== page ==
• P-HVL—progressors (CD4+ T lymphocytes <200/μl blood in chronic phase), high viral load (>10000 copies/ml blood in chronic phase) [18,32]
  • P-MVL—progressors, medium viral load (>2000 copies/ml blood in chronic phase)
  • P-VC—progressors, viral controllers (<400 copies/ml blood in chronic phase)
  • SP-VC—slow progressors (CD4+ T lymphocytes 200-500/μl blood in chronic phase), viral controllers
  • SP-HIC—slow progressors, HIV controllers (HIV undetectable)
  • LTNP-HIC—long-term nonprogressors (CD4+ T lymphocytes > 500/μl blood in chronic phase), HIV controllers

To quantify the PD-L1 blockade-dependent gain of CD8 T cell proliferation on viral loads and CD4 T cell counts, we used these six basic HIV phenotypes (Fig 1C) as a reference data set and took reported mean values for CD4 T lymphocyte counts and viral loads from clinical datasets [33,34]. We then formulated a mathematical model of HIV control in the steady state phase of an HIV infection and extended its components describing T cell proliferation by considering the cohorts of cells differing in the number of completed divisions (similar to the approach presented in [31]).

Mathematical modelling of HIV infection phenotype-specific CTL-mediated control.

The biological scheme of the model is shown in Fig 4. The model considers the population dynamics of uninfected CD4 T cells (T), productively infected CD4 T cells (I), HIV load (V), HIV-specific CD8 T cells (E) specified according to the so-called `generalized consensus' basic model [26,35,36] and an additional set of equations describing a division-structured CTL expansion as can be derived from CFSE analysis. The equations of the generalized consensus ODE model for the T-I-V-E system are: where E(t) stands for the density of HIV-specific CTLs.

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Fig 4. Scheme of the mathematical model of CTL-mediated control of HIV.

The upper part of the Fig shows the general model scheme and set of parameters for HIV control by HIV-specific CD8 cytotoxic T cells as described [36]. The division-structured population dynamics of CTL shown below is based on the model described earlier [24].

https://doi.org/10.1371/journal.pcbi.1007401.g004

Model extension incorporating PD-L1 blockade-dependent CTL expansion.

The mathematical model of CTL-mediated HIV control in conjunction with the estimates of the ex vivo gains in CTL expansion provides a tool for predicting the CTL-mediated short-term effects of PD-L1 blockade on viral load and the CD4 T cell number. For this, we extended the consensus model with the following equations using the Gag-specific parameters of the CTL response to PD-L1 blockade estimated from CFSE dilution data above: with Imax = 5.

Under this setting, HIV-specific CTLs are a heterogeneous population composed of cells differing in the number of completed divisions . The parameter is introduced to take into account that the different generations of CTL can differ in their killing capabilities. Indeed, antigen-induced CD8 T cell proliferation resulted in the progressive differentiation towards an effector cell status with a division-correlating effector mRNA expression and increase of ex vivo cytotoxicity [37]. Moreover, a more recent study provided data on the dynamics of the killing capacity of CTL showing that most CTLs initially behave as low-rate killers, while some of them develop as high-rate killers at later time points [38]. In our present analysis, we considered that wi = 1.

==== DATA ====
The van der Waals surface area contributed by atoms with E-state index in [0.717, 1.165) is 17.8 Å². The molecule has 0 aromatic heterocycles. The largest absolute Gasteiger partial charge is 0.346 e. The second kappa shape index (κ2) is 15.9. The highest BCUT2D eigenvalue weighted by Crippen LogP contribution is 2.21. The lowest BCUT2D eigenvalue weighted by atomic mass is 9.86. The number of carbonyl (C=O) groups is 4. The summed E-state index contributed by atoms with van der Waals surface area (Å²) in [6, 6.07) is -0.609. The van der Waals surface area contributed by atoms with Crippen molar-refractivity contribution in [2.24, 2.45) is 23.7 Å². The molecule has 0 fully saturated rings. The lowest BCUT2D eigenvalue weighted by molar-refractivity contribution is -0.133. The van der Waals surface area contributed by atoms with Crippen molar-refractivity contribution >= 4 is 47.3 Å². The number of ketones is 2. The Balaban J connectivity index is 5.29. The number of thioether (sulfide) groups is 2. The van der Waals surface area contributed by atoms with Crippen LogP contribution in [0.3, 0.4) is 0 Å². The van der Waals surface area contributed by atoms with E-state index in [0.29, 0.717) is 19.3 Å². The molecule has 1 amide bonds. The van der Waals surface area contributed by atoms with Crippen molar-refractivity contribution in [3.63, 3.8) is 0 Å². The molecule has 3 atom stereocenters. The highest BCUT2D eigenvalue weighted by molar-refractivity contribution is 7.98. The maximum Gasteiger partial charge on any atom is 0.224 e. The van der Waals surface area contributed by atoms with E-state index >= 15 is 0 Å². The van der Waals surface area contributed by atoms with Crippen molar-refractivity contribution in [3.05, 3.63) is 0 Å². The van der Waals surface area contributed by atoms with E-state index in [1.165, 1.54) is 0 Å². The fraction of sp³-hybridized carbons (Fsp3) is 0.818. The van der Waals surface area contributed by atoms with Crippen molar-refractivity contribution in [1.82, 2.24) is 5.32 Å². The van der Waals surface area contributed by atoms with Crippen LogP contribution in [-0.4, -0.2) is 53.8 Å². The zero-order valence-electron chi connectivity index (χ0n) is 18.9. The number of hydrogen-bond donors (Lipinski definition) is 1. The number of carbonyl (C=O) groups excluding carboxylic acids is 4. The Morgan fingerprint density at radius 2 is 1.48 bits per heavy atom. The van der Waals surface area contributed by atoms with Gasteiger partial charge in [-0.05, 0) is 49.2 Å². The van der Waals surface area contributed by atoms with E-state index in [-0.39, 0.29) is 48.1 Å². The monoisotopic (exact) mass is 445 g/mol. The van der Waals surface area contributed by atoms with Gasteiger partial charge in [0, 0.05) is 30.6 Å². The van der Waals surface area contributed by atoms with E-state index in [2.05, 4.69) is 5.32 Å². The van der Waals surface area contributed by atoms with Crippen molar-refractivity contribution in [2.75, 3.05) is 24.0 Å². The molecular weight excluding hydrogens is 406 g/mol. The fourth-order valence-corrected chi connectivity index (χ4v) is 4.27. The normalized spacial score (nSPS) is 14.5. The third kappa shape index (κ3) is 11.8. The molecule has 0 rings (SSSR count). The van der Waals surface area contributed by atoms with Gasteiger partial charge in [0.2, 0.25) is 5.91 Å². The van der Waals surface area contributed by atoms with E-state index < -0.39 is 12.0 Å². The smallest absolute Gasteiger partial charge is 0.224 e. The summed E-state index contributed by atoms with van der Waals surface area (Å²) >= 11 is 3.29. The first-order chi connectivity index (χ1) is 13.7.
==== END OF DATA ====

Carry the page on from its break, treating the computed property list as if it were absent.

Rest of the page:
The extended model (see the state variables in S2 Table) with parameters {αi,βi,τi,θ} corresponding to the Gag-specific CTL response of donor 156 before PD-L1 blockade was used to estimate the parameters underlying the six basic phenotypes presented in Fig 1C (see also S3 Fig). To proceed with the parameter estimation, we performed the global sensitivity analysis using the LHS-PRCC technique based on Latin hypercube sampling and partial rank correlation coefficient [39]. This provided a basis for ranking the model parameters according to their impact on the steady states of viral load and CD4 Т-lymphocytes as shown in Fig 5A. According to Muller et al. [40], small variations in multiple parameters account for wide variations in HIV-1 set-points. Based on these observations, we considered those parameters as HIV phenotype controlling that displayed higher global sensitivity coefficients. Because the phenotype-specific data refer to steady state values of viral load and CD4 T cell count, the number of parameters that can be estimated and further used has to be limited to one or two. The results of the computational solution of the resulting set of phenotype data-fitting problems allowed us to specify the following set of five hypotheses (H1 to H5) for the parameterization of the observed phenotypes: H1 –{c}, H2 –{N}, H3 –{s}, H4 –{k}, and H5 –{s,c} shown in Fig 5B to 5F, respectively (see S3 Table for parameter definitions). The loss of HIV infection control observed from LTNP-HIC to P-HVL phenotypes can be associated with the decrease of virus elimination rate (H1), an increase in the virus production rate (H2), an increase in the supply of uninfected target cells (H3), an increase in the infection rate (H4), or a reduction of the virus elimination rate with concurrent increase of target cell production (H5). The consequences of the PD-L1 blockade were examined for the above five hypotheses for the chronic infection phenotypes and the two assumptions for the HIV-specific T cell responsiveness (doubling time, precursor frequency).